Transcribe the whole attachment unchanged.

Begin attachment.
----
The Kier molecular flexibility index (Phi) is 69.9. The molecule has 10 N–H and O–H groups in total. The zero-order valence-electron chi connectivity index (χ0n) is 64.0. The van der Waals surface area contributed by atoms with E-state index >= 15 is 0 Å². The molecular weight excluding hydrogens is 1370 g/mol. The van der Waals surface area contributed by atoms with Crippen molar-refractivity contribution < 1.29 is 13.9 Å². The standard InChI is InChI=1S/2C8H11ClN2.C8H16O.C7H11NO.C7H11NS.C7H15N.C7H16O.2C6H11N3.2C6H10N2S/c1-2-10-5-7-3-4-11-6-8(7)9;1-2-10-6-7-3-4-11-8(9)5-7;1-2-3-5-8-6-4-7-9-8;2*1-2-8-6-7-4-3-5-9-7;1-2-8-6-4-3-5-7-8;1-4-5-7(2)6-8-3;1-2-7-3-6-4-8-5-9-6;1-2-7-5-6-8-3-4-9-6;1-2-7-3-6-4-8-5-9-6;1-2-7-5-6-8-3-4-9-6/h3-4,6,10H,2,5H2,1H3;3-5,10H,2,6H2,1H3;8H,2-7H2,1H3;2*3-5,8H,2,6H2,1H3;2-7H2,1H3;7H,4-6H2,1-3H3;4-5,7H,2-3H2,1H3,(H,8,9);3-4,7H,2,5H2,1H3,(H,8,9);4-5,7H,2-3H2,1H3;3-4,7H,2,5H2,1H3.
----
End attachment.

The Kier molecular flexibility index (Phi) is 69.9. The molecule has 10 N–H and O–H groups in total. The zero-order valence-electron chi connectivity index (χ0n) is 64.0. The van der Waals surface area contributed by atoms with E-state index >= 15 is 0 Å². The molecular weight excluding hydrogens is 1370 g/mol. The van der Waals surface area contributed by atoms with Crippen molar-refractivity contribution < 1.29 is 13.9 Å². The standard InChI is InChI=1S/2C8H11ClN2.C8H16O.C7H11NO.C7H11NS.C7H15N.C7H16O.2C6H11N3.2C6H10N2S/c1-2-10-5-7-3-4-11-6-8(7)9;1-2-10-6-7-3-4-11-8(9)5-7;1-2-3-5-8-6-4-7-9-8;2*1-2-8-6-7-4-3-5-9-7;1-2-8-6-4-3-5-7-8;1-4-5-7(2)6-8-3;1-2-7-3-6-4-8-5-9-6;1-2-7-5-6-8-3-4-9-6;1-2-7-3-6-4-8-5-9-6;1-2-7-5-6-8-3-4-9-6/h3-4,6,10H,2,5H2,1H3;3-5,10H,2,6H2,1H3;8H,2-7H2,1H3;2*3-5,8H,2,6H2,1H3;2-7H2,1H3;7H,4-6H2,1-3H3;4-5,7H,2-3H2,1H3,(H,8,9);3-4,7H,2,5H2,1H3,(H,8,9);4-5,7H,2-3H2,1H3;3-4,7H,2,5H2,1H3.